Partly, I am up because I decided to go balls-out with my last night of sanctioned acid reducer and proton pump inhibitor use: I made spaghetti and meatballs with — gasp — tomato sauce, AND I had two ounces of white wine. I am a maniac, it’s true, and guess what? Stomach unhappy. I swear things have never been the same since the Bean’s second trimester. I used to be able to eat iron nails, which, mark my words, will one of these days be the new foodie trend, faux-rustic edition. Or maybe it’ll be more like a molecular gastronomy thing, with lots of chatter about the ideal extent of oxidation in the crust. Think seared tuna.

(Sugar and I had a sublime seared tuna dish at the neighborhood Japanese restaurant on our date, with a wasabi and miso kind of sauce and lots of radish sprouts. I may be dating myself here, but I miss seared tuna as a food trend. Those were tasty days.)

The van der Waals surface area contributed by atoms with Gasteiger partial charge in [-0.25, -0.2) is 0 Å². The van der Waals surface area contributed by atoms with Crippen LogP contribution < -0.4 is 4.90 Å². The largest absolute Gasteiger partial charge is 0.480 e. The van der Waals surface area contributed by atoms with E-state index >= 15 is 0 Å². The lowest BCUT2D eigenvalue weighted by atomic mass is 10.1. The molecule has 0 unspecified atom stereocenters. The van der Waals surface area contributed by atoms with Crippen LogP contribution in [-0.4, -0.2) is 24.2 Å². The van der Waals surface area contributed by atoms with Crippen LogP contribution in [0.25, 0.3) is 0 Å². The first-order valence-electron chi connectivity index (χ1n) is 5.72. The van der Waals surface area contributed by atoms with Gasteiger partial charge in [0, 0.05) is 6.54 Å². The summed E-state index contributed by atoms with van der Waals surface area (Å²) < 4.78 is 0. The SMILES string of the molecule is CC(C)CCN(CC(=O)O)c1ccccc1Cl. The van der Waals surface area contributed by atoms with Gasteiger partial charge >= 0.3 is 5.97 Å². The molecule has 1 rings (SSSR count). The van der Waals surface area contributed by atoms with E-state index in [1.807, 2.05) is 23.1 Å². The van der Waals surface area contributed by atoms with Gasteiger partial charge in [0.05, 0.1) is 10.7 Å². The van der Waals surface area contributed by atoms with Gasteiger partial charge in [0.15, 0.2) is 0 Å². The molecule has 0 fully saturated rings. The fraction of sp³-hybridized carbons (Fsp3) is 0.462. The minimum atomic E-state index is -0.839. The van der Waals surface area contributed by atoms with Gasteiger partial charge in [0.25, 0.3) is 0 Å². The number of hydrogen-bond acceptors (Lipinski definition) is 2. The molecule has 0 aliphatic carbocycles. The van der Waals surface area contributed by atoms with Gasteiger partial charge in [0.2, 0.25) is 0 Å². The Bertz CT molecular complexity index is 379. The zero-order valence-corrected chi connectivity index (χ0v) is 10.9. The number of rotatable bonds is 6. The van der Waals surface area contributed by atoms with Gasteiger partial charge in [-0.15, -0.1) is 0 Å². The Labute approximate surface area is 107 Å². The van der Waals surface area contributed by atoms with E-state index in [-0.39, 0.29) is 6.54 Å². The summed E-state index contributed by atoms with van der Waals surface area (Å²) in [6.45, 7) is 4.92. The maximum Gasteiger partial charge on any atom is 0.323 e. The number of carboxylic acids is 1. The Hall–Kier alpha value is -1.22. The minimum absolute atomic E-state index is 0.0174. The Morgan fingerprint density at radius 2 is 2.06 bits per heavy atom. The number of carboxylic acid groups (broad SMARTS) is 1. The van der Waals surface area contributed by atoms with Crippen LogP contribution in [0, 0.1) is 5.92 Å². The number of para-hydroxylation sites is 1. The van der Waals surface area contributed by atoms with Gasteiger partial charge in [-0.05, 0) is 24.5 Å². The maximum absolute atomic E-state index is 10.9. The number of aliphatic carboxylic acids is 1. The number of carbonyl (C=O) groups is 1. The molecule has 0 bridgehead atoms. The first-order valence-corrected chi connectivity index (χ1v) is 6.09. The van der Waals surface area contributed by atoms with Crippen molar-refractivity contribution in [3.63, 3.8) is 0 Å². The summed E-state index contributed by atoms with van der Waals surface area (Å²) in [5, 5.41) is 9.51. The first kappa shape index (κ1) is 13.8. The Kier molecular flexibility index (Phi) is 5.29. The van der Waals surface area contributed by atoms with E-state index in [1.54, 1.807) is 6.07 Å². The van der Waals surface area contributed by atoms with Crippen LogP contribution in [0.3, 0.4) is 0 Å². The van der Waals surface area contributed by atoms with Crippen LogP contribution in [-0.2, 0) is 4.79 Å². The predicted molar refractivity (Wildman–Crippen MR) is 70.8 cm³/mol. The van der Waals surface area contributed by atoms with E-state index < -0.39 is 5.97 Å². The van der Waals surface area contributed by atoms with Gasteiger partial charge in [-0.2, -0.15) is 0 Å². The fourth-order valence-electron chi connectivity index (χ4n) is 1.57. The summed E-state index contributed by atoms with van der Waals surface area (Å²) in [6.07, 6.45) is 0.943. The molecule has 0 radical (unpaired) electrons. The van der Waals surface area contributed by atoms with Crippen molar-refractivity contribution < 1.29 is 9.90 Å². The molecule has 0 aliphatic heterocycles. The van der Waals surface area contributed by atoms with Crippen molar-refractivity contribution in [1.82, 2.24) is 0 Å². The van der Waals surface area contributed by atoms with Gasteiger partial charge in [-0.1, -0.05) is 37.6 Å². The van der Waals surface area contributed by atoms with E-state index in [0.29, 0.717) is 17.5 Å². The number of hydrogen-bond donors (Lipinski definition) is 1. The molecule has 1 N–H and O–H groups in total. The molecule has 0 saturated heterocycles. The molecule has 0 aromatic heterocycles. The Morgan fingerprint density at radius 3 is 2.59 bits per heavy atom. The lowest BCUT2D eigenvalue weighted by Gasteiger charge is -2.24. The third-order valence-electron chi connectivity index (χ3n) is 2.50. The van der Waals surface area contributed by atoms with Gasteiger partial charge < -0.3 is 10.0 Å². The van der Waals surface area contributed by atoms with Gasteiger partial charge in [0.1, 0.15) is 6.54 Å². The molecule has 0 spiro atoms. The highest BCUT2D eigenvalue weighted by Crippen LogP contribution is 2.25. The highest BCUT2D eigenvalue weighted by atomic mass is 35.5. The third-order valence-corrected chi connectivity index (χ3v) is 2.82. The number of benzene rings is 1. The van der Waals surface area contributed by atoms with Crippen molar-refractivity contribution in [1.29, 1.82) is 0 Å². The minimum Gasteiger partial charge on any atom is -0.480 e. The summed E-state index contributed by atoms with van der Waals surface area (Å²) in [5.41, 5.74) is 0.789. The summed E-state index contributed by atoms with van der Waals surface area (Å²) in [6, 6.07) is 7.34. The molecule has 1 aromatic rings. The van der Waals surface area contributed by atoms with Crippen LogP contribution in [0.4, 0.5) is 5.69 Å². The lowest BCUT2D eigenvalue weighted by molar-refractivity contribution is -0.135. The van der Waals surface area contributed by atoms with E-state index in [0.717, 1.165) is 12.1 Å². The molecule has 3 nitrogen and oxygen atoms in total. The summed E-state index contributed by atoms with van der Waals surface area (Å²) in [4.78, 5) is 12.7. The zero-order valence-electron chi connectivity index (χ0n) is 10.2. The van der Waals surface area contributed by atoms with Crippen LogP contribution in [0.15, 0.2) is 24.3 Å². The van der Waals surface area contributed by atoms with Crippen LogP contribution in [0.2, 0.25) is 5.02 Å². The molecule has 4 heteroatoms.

Partly, I am up for reasons that are likely obvious to you. I am nervous. About all possible outcomes.

I dreamt last night it was beta day, only the test was that I had to lie back on an exam table and slide a DVD into my vagina. Which was tricky work. The DVD somehow was also a video camera that made a cartoon movie of the interior of my vagina and uterus, which mostly consisted of parts of my body mocking me. I felt foolish, because I had thought I could be pregnant, but in retrospect realized I’d never felt pregnant in the least. I felt ridiculous for being surprised. When I woke up, it took a while to remember that I my not currently feeling pregnant is not an omen of anything, since I am, after all, definitively not currently pregnant.